X-rays can predict survival after exposure to avian flu

March 1, 2006

Just as chest x-rays were instrumental in finding patients who needed aggressive treatment for severe acute respiratory syndrome, they are proving important in identifying patients who could benefit from early, aggressive intervention after exposure to Asian bird flu.

Just as chest x-rays were instrumental in finding patients who needed aggressive treatment for severe acute respiratory syndrome, they are proving important in identifying patients who could benefit from early, aggressive intervention after exposure to Asian bird flu.

Chest x-rays demonstrated more pulmonary consolidation, and in more parts of the lung, in nine patients who died as a result of infection with Asian bird flu, in a study presented at the 2005 RSNA meeting. Those findings were compared with chest x-ray findings in five patients who survived exposure to the disease. Among those who died, pulmonary consolidation scores exceeded 10 with at least four areas of involvement in the lungs of each patient.

Despite the small size of the study, investigators from the University of Oxford, U.K., believe that the severity of pulmonary consolidation on chest x-rays is a good predictor of survival and may single out patients who could benefit most from attentive supportive care and antiviral treatment with oseltamavir or zanamavir.

Chest x-rays were not pathognomic for bird flu but did reflect an overall infectious process. Recent contact with birds and the severity of illness, as well as radiographic signs of widespread infection in the lungs, are key factors in identifying the disease.

"The x-ray features have some characteristics of viral and bacterial infections," said Dr. Nagmi Qureshi, a fellow in thoracic radiology at the University of Oxford.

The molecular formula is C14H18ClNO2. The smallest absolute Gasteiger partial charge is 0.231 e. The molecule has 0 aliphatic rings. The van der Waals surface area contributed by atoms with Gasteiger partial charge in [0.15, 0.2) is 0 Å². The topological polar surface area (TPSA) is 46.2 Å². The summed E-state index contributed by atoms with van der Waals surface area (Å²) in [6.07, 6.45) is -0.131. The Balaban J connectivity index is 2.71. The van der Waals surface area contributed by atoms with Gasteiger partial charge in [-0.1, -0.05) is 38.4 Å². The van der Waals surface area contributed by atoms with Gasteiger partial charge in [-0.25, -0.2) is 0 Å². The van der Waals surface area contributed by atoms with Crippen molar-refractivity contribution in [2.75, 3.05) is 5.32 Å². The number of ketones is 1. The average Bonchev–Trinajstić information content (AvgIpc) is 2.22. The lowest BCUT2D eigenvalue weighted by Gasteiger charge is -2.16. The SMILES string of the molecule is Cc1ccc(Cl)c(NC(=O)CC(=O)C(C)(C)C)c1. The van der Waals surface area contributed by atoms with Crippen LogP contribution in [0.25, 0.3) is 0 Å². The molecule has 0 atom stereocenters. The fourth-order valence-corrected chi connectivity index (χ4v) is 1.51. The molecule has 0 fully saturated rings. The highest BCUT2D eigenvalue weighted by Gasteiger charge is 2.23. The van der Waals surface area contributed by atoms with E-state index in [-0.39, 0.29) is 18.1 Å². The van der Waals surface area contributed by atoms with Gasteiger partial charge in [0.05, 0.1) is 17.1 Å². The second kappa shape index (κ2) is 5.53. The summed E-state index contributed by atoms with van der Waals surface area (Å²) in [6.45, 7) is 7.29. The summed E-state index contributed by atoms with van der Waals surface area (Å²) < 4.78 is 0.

The study included 98 chest x-rays obtained from 14 patients admitted to Ho Chi Minh City Hospital in Vietnam after testing positive for Asian bird flu. Vietnam is the site of the most confirmed human cases of Asian bird flu and the most human deaths resulting from the disease.

Avian influenza is now being found outside of Asia. Several young people from a rural area in eastern Turkey were diagnosed with bird flu and subsequently died. As of late January, the World Health Organization had documented 93 cases of Asian bird flu in humans in Vietnam and 42 deaths and a total of 160 cases in humans and 85 deaths.

The x-rays in the study were retrospectively reviewed by independent radiologists from Vietnam and the U.K. The radiologists divided the lungs in each radiograph into three zones, each a third of the craniocaudal length of the lung. They then divided each lung zone into three segments and scored the degree of consolidation from 0 to 18. A score of 0 was given to lung tissue that showed no signs of consolidation. A score of 18 was assessed when abnormalities were bilateral and diffuse.

The most common finding in all patients who tested positive for bird flu was multifocal consolidation. In previous studies involving patients with SARS, chest x-rays also noted multiple accumulations of infection. A 2005 study of nearly 4700 chest radiographs from 313 patients with SARS treated at the Chinese University of Hong Kong related the degree of lung opacification with survival. More than 50% of the 48 patients who died exhibited more than 20% lung opacification within seven days of symptom onset, while 86% of patients who survived demonstrated less than 10% lung opacification.

Unlike radiographs from patients with SARS, chest films from patients with Asian bird flu can depict other pathologic manifestations, including cavities in lung tissue, enlarged lymph nodes, and space surrounding the lungs, Qureshi said.